Meanwhile, Google Cloud Platform has been building out partnerships with key enterprise players such as Salesforce, Informatica, VMware, and SAP. The company is also combining its G Suite and Google Cloud sales efforts.
A recent hire is Hamidou Dia as Google Cloud's vice president of solutions engineering. Hamidou was most recently Oracle's chief of sales consulting, consulting, enterprise architecture, and customer success. Google Cloud also named John Jester vice president of customer experience. Jester will lead a services team focused on architecture and best practices. Jester was most recently corporate vice president of worldwide customer success at Microsoft.
While Alibaba Cloud flies under the radar for customers that are primarily focused on the EU and US, companies operating in China may use it as a preferred cloud vendor. To that end, Alibaba Cloud is forging alliances with key enterprise vendors and is seen as a leading cloud service provider in Asia.
The catch with Alibaba Cloud is that US-based customers are likely to run into politics, data concerns, and trade wars, but it's quite possible that Alibaba Cloud can jump the rankings based on revenue just because the Chinese cloud market will be massive.
With the battle between the hyperscale cloud vendors underway, you'd think that the legacy infrastructure players would recede to the background. Instead, the likes of IBM, Dell Technologies, and HPE aim to become the glue between multicloud deployments that feature a blend of private and public clouds as well as owned data centers. After all, most enterprises are looking at a multicloud strategy.
The two multicloud enablers in this mix are open source pioneer Red Hat, owned by IBM, and VMware, which is owned by Dell Technologies. Toss in Hewlett-Packard Enterprise, Lenovo, and Cisco Systems for solving select issues and you have a vibrant hybrid and multi-cloud space to consider. Here's a look at the key players that aim to be the point guards of the public cloud and how they'll connect to the hyperscale providers.
One key item to watch is how IBM blends its cloud and hybrid approach with emerging technologies. Consider:
VMware has an incumbent position, key partnership with AWS, and a parent in Dell Technologies that is using the cloud management platform to power its own platform. VMware has a knack for evolving as the cloud ecosystem shifts. For instance, VMware was focused primarily on virtualization and has fully adopted containers. VMware powers legacy enterprise data centers, but has extended to being the connector to public cloud providers after being a leader in private cloud deployments. In addition to its lucrative AWS partnership, VMware also has partnerships with Microsoft Azure and Google Cloud Platform. And for good measure, VMware has integrated system partnerships with multiple hardware vendors.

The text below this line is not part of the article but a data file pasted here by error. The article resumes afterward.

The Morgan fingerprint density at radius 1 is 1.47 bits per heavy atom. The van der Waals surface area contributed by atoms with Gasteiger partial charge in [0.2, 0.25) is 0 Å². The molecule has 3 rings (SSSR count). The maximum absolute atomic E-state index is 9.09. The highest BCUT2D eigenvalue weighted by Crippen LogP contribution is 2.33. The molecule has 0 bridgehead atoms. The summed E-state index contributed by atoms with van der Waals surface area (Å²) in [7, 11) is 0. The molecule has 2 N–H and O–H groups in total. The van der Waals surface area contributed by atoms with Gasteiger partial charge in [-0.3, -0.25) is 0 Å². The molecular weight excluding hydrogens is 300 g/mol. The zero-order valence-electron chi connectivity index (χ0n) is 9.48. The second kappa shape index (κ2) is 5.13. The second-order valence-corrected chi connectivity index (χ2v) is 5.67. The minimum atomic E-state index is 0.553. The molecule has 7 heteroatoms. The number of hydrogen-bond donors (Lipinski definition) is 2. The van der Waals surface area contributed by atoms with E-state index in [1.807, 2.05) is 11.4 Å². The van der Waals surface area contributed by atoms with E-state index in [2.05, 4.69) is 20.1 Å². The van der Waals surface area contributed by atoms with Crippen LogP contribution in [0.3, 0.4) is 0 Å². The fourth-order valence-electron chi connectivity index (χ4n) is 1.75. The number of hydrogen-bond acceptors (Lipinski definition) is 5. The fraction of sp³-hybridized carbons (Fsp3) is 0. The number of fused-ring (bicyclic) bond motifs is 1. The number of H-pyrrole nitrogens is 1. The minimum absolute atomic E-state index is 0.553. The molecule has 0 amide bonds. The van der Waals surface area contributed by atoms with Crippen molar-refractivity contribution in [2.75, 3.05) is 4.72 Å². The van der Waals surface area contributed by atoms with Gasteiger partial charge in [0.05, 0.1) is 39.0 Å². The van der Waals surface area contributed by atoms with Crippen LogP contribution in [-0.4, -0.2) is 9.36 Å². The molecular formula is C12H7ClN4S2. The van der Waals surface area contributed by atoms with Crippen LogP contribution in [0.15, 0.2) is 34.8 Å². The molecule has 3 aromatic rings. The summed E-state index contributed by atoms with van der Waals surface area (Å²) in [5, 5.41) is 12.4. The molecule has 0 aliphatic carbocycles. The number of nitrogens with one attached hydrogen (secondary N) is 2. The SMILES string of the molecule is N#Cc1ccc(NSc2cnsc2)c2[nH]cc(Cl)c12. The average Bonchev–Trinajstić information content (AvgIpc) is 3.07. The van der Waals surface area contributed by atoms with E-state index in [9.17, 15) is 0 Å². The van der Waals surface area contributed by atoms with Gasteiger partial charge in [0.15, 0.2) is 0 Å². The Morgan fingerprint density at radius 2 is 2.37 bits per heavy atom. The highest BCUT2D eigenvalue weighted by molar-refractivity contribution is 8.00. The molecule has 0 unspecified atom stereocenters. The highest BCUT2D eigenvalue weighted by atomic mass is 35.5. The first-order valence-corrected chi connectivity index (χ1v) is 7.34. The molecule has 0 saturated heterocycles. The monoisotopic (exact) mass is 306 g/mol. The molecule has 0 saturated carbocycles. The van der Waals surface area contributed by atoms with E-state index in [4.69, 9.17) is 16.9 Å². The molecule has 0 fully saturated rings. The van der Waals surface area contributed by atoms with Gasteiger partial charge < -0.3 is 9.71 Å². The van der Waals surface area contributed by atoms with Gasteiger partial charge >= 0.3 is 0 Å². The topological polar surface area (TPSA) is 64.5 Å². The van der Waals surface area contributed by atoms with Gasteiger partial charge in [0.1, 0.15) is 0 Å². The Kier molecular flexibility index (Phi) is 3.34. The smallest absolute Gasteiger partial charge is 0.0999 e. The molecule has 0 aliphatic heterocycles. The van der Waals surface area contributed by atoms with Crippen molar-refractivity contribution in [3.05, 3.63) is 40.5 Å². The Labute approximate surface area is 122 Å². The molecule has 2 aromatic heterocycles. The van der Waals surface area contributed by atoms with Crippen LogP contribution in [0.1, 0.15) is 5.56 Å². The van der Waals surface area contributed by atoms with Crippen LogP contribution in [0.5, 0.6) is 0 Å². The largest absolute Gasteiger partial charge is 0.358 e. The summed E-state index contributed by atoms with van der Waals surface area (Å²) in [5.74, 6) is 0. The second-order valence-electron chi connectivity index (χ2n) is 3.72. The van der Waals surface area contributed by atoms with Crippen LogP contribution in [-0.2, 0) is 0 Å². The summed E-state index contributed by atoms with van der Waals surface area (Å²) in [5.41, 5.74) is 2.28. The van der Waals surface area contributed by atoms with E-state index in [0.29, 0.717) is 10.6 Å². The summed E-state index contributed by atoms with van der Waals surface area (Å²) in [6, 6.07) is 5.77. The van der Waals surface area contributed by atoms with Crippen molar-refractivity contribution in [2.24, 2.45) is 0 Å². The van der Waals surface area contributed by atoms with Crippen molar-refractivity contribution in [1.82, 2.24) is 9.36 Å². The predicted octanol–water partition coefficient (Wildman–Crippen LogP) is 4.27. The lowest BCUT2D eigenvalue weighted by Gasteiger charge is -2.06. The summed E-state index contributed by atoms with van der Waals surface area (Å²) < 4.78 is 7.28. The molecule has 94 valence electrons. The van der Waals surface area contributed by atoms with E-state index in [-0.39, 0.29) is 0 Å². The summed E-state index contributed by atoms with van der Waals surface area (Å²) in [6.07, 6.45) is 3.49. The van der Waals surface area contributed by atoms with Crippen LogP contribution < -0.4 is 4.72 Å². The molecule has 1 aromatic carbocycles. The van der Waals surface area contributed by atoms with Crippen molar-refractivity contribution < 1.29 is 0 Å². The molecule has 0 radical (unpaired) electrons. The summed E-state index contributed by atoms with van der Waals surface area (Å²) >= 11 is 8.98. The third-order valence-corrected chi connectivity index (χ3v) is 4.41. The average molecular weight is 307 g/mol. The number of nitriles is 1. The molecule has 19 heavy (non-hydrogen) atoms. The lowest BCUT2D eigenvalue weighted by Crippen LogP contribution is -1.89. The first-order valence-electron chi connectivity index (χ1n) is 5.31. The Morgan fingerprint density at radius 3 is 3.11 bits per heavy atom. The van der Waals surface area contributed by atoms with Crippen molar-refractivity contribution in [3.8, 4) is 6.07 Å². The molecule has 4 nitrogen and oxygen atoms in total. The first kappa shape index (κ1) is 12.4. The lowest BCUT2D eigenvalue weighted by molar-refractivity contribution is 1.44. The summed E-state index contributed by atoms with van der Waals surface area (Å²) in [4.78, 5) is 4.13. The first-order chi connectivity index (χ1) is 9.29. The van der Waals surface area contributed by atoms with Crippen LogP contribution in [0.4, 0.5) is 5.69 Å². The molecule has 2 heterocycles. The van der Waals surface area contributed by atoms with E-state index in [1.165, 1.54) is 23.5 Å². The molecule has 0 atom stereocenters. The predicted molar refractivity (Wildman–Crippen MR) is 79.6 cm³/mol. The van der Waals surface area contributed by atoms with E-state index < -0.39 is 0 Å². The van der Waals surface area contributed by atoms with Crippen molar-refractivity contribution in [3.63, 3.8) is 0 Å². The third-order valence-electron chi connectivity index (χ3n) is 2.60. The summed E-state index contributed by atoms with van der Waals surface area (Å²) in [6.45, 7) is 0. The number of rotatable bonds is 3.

So, where does Dell Technologies fit? Like IBM and Red Hat, Dell Technologies is looking to VMware as the software glue to give it a cloud platform that can span internal and public resources. VMware is the linchpin to the Dell Technologies' cloud effort.
Dell Technologies' long-game for the hybrid cloud revolves around a leadership position in integrated and converged systems, a vast footprint in servers, networking, and storage, and VMware's ability to bridge clouds. Dell Technologies is also aiming to deliver everything as a service.
At Dell Technologies World conference in Las Vegas, the company outlined a hybrid cloud strategy that aims to knit its data center and hybrid cloud technologies with public cloud providers such as Amazon Web Services and IBM Cloud with more to come. The effort is dubbed the Dell Technologies Cloud. VMware is also launching VMware Cloud on Dell EMC, which will include vSphere, vSAN, and NSX running on Dell EMC's infrastructure.
In addition, Dell Technologies is launching a data-center-as-a-service effort where it manages infrastructure in a model that lines up with cloud computing one-year and three-year deals. VMware Cloud on Dell EMC is also designed for companies running their own data centers, but want a cloud operating model. Dell Technologies data center as a service effort is built on a VMWare concept highlighted last year called Project Dimension.
Enterprises are likely to be either in the Red Hat or the VMware camp, and both companies have big parents that have the scale into private clouds and hybrid data centers.
Hewlett Packard Enterprise's hybrid cloud strategy revolves around its stack of hardware -- servers, edge compute devices via Aruba, storage and networking gear -- and its various software platforms such as Greenlake, SimpliVity, and Synergy. HPE prefers the term "hybrid IT" over multicloud, but its approach rhymes with what IBM and Dell Technologies are trying to do. The catch is that HPE doesn't have the scale that Red Hat and VMware have.